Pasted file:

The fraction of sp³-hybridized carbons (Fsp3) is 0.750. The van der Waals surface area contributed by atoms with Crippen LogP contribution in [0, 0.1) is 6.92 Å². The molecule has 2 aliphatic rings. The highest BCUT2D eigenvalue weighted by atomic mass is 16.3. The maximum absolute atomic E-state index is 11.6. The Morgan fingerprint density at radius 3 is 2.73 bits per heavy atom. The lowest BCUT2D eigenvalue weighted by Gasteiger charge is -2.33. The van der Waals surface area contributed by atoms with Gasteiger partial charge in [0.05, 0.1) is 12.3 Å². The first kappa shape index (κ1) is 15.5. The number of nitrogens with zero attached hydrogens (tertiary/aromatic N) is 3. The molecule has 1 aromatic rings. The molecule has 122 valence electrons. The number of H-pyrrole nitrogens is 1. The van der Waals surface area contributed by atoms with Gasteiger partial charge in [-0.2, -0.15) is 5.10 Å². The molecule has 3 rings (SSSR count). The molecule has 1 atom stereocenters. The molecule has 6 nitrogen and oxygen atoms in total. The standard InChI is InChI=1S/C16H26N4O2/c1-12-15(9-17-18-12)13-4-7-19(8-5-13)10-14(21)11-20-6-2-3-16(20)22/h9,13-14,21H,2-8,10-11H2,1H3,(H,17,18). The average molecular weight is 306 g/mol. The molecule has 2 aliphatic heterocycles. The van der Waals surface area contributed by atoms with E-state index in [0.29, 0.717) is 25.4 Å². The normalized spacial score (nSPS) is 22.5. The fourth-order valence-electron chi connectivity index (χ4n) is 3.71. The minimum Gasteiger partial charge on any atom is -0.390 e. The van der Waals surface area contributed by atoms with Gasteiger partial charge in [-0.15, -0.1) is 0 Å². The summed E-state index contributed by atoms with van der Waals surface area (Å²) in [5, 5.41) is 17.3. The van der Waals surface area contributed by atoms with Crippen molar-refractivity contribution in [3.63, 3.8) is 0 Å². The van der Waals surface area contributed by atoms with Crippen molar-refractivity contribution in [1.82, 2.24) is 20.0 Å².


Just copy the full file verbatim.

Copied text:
The fraction of sp³-hybridized carbons (Fsp3) is 0.750. The van der Waals surface area contributed by atoms with Crippen LogP contribution in [0, 0.1) is 6.92 Å². The molecule has 2 aliphatic rings. The highest BCUT2D eigenvalue weighted by atomic mass is 16.3. The maximum absolute atomic E-state index is 11.6. The Morgan fingerprint density at radius 3 is 2.73 bits per heavy atom. The lowest BCUT2D eigenvalue weighted by Gasteiger charge is -2.33. The van der Waals surface area contributed by atoms with Gasteiger partial charge in [0.05, 0.1) is 12.3 Å². The first kappa shape index (κ1) is 15.5. The number of nitrogens with zero attached hydrogens (tertiary/aromatic N) is 3. The molecule has 1 aromatic rings. The molecule has 122 valence electrons. The number of H-pyrrole nitrogens is 1. The van der Waals surface area contributed by atoms with Gasteiger partial charge in [-0.2, -0.15) is 5.10 Å². The molecule has 3 rings (SSSR count). The molecule has 1 atom stereocenters. The molecule has 6 nitrogen and oxygen atoms in total. The standard InChI is InChI=1S/C16H26N4O2/c1-12-15(9-17-18-12)13-4-7-19(8-5-13)10-14(21)11-20-6-2-3-16(20)22/h9,13-14,21H,2-8,10-11H2,1H3,(H,17,18). The average molecular weight is 306 g/mol. The molecule has 2 aliphatic heterocycles. The van der Waals surface area contributed by atoms with E-state index in [0.29, 0.717) is 25.4 Å². The normalized spacial score (nSPS) is 22.5. The fourth-order valence-electron chi connectivity index (χ4n) is 3.71. The minimum Gasteiger partial charge on any atom is -0.390 e. The van der Waals surface area contributed by atoms with Gasteiger partial charge in [-0.15, -0.1) is 0 Å². The summed E-state index contributed by atoms with van der Waals surface area (Å²) in [5, 5.41) is 17.3. The van der Waals surface area contributed by atoms with Crippen molar-refractivity contribution in [3.63, 3.8) is 0 Å². The van der Waals surface area contributed by atoms with Crippen molar-refractivity contribution in [1.82, 2.24) is 20.0 Å².